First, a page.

Lying And Cheating
The ’60s were very good to Bob Dylan, and he reveled in commercial success. He played sold-out venues, drank himself blind backstage, toured Europe, and picked up a heroin habit. He also cycled through a string of strategic relationships that generally ended as soon as he got what he wanted from his partner.
Joan Baez, for example, was a huge fan of his work. During the early Greenwich Village days, the two were inseparable. Baez, who was already getting paid work and building a reputation as a forceful and talented singer, seems to have fallen totally in love with Dylan. She brought him onstage whenever she performed and encouraged the audience to buy his albums.
Her talent brought his lyrics to life, and it’s no exaggeration to say that she was instrumental in his early success. In 1965, she went with him on tour in Europe. Throughout the trip, Dylan never once invited her onstage. He and his cronies mocked her almost every time she tried to talk.
It got so bad, she left in tears and returned home to Monterey, California. When Baez got news that Dylan was seriously ill in Italy, she rushed back to see him, only to knock on his hotel room door and be greeted by his future wife, Sara Lownds. Dylan eventually divorced Lowndes in 1977.
Of course, Baez shouldn’t have been too surprised to find out he was cheating on her. After all, Dylan had cheated with her on his previous girlfriend, Suze Rotolo, who reacted to his affair by attempting suicide. Rotolo recovered, and Dylan kept on sleeping with her for a while, causing her to eventually get pregnant.
When Dylan found out, and broke it off with her for good, she sought out a then-illegal abortion. Later, Dylan wrote “Ballad In Plain D” about his relationship with Rotolo, working in a few lines about her “parasite” sister who had always hated his guts.
Stealing, Stealing, And More Stealing
In addition to his romantic alliances, Dylan always showed a knack for making friends who would come in handy later. Starting with Woody Guthrie’s circle of friends, and expanding outward to some of the hottest acts of the early ’60s, Dylan was never more than a phone call away from somebody who could help his career along. After his first album flopped, for example, and Columbia suggested canceling his contract, Dylan was saved by another Columbia star, Johnny Cash, who interceded on behalf of his friend.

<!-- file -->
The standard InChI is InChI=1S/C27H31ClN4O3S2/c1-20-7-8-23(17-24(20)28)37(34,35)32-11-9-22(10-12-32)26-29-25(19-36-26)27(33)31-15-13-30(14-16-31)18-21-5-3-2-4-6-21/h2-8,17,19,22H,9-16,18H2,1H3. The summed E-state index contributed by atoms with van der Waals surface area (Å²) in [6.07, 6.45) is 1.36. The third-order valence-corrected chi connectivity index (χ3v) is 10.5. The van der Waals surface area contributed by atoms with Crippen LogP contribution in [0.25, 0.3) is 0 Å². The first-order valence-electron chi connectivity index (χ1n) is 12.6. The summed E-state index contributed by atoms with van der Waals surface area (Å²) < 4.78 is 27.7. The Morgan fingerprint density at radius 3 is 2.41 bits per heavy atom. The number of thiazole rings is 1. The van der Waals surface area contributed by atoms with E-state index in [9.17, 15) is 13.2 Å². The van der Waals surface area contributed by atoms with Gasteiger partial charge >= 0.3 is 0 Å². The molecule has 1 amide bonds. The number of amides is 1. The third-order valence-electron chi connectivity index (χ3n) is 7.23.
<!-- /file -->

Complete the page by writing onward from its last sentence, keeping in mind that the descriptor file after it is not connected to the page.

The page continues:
Even better were the folk, rock, and country acts from which Dylan stole. Beginning with his first album, which contained “House of the Risin’ Sun,” Dylan showed a penchant for lifting other performers’ work.
At the time the album was recorded, fellow performer Dave Van Ronk was preparing his own version of the song. Dylan knew this; Van Ronk had even asked him not to record the song before he got his version out, but Dylan went ahead anyway, even using Van Ronk’s arrangement.
Charges of plagiarism only started gaining traction against Dylan around 2003. Around that time, with the Internet having made it easy to directly compare music from different sources, people started to notice how much of Dylan’s work sounded like other people’s stuff.
The melody from “Blowin’ in the Wind,” for example, comes from a 19th-century spiritual called “No More Auction Block.” His 1962 song, “The Ballad of Emmett Till,” turned out to have been lifted wholesale from folk singer Len Chandler. Lyrics from the 2003 album Love and Theft were line-for-line copies from the autobiography of Japanese author Junichi Saga.
In 2006, he released Modern Times, which lifted passages from Classical poetry, 19th-century Confederate verse, and a blues song from 1940. Dylan won two Grammies for the album.
The plagiarism didn’t stop with the music. While much of what Dylan lifted from others without attribution was already in the public domain, and whatever wasn’t got reworked enough to count as Fair Use under copyright law, Dylan’s autobiography includes several passages lifted from novels and plays, and even from early-’60s issues of Time. A typical passage from Dylan’s book:
“You could do whatever you wanted — in the ads and in the articles, ignore your limitations, defy them. If you were an indecisive person, you could become a leader and wear lederhosen. If you were a housewife, you could become a glamour girl with rhinestone sunglasses. Are you slow witted? No worries — you can be an intellectual genius.”
And from the March 31, 1961, Time article, “The Anatomy of Angst”:
“This leads to a kind of compulsory freedom that encourages people not only to ignore their limitations but to defy them: the dominant myth is that the old can grow young, the indecisive can become leaders of men. The housewives can become glamour girls, the glamour girls can become actresses, the slow-witted can become intellectuals.”
Dylan’s impact on world culture can never be minimized — the meaning each fan attaches to the first time he or she heard “Like a Rolling Stone” is very real and very personal.
As such, the fact that he was an inveterate social climber, manipulator, drug addict, and plagiarist — whose voice was described by Joyce Carol Oates as sounding “as if sandpaper could sing” — doesn’t matter from a historical or even artistic perspective. Bob Dylan will always hold a sacrosanct space among the folk canon. Maybe find someone else to date, though.
Next, check out the dark side of John Lennon.